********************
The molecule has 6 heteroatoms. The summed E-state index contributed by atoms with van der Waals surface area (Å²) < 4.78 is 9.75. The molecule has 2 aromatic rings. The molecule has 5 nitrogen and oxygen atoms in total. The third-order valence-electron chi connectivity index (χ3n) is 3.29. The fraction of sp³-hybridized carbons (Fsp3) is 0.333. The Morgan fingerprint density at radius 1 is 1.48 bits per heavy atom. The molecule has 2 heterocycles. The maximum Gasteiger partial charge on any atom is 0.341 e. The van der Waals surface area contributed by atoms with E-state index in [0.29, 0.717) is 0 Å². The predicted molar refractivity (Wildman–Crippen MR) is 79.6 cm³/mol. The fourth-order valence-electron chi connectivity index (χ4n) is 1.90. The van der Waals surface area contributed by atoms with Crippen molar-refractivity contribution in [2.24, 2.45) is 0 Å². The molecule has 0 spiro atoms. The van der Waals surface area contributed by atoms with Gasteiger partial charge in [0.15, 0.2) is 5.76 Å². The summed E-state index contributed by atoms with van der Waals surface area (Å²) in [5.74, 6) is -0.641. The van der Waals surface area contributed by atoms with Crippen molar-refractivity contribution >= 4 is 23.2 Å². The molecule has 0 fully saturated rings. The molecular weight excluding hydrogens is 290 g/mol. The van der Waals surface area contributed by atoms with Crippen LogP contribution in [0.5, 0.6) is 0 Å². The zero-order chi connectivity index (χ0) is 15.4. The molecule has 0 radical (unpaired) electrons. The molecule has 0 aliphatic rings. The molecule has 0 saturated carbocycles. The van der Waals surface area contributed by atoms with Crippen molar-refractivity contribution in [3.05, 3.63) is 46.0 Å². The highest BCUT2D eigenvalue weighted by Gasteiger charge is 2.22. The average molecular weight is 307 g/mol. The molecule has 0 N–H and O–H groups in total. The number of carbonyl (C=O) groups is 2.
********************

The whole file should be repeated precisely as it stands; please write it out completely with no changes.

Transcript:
The molecule has 6 heteroatoms. The summed E-state index contributed by atoms with van der Waals surface area (Å²) < 4.78 is 9.75. The molecule has 2 aromatic rings. The molecule has 5 nitrogen and oxygen atoms in total. The third-order valence-electron chi connectivity index (χ3n) is 3.29. The fraction of sp³-hybridized carbons (Fsp3) is 0.333. The Morgan fingerprint density at radius 1 is 1.48 bits per heavy atom. The molecule has 2 heterocycles. The maximum Gasteiger partial charge on any atom is 0.341 e. The van der Waals surface area contributed by atoms with E-state index in [0.29, 0.717) is 0 Å². The predicted molar refractivity (Wildman–Crippen MR) is 79.6 cm³/mol. The fourth-order valence-electron chi connectivity index (χ4n) is 1.90. The van der Waals surface area contributed by atoms with Crippen molar-refractivity contribution in [2.24, 2.45) is 0 Å². The molecule has 0 spiro atoms. The van der Waals surface area contributed by atoms with Gasteiger partial charge in [0.15, 0.2) is 5.76 Å². The summed E-state index contributed by atoms with van der Waals surface area (Å²) in [5.74, 6) is -0.641. The van der Waals surface area contributed by atoms with Crippen molar-refractivity contribution >= 4 is 23.2 Å². The molecule has 0 fully saturated rings. The molecular weight excluding hydrogens is 290 g/mol. The van der Waals surface area contributed by atoms with Crippen LogP contribution in [0.5, 0.6) is 0 Å². The zero-order chi connectivity index (χ0) is 15.4. The molecule has 0 radical (unpaired) electrons. The molecule has 0 aliphatic rings. The molecule has 0 saturated carbocycles. The van der Waals surface area contributed by atoms with Crippen molar-refractivity contribution in [3.05, 3.63) is 46.0 Å². The highest BCUT2D eigenvalue weighted by Gasteiger charge is 2.22. The average molecular weight is 307 g/mol. The molecule has 0 N–H and O–H groups in total. The number of carbonyl (C=O) groups is 2.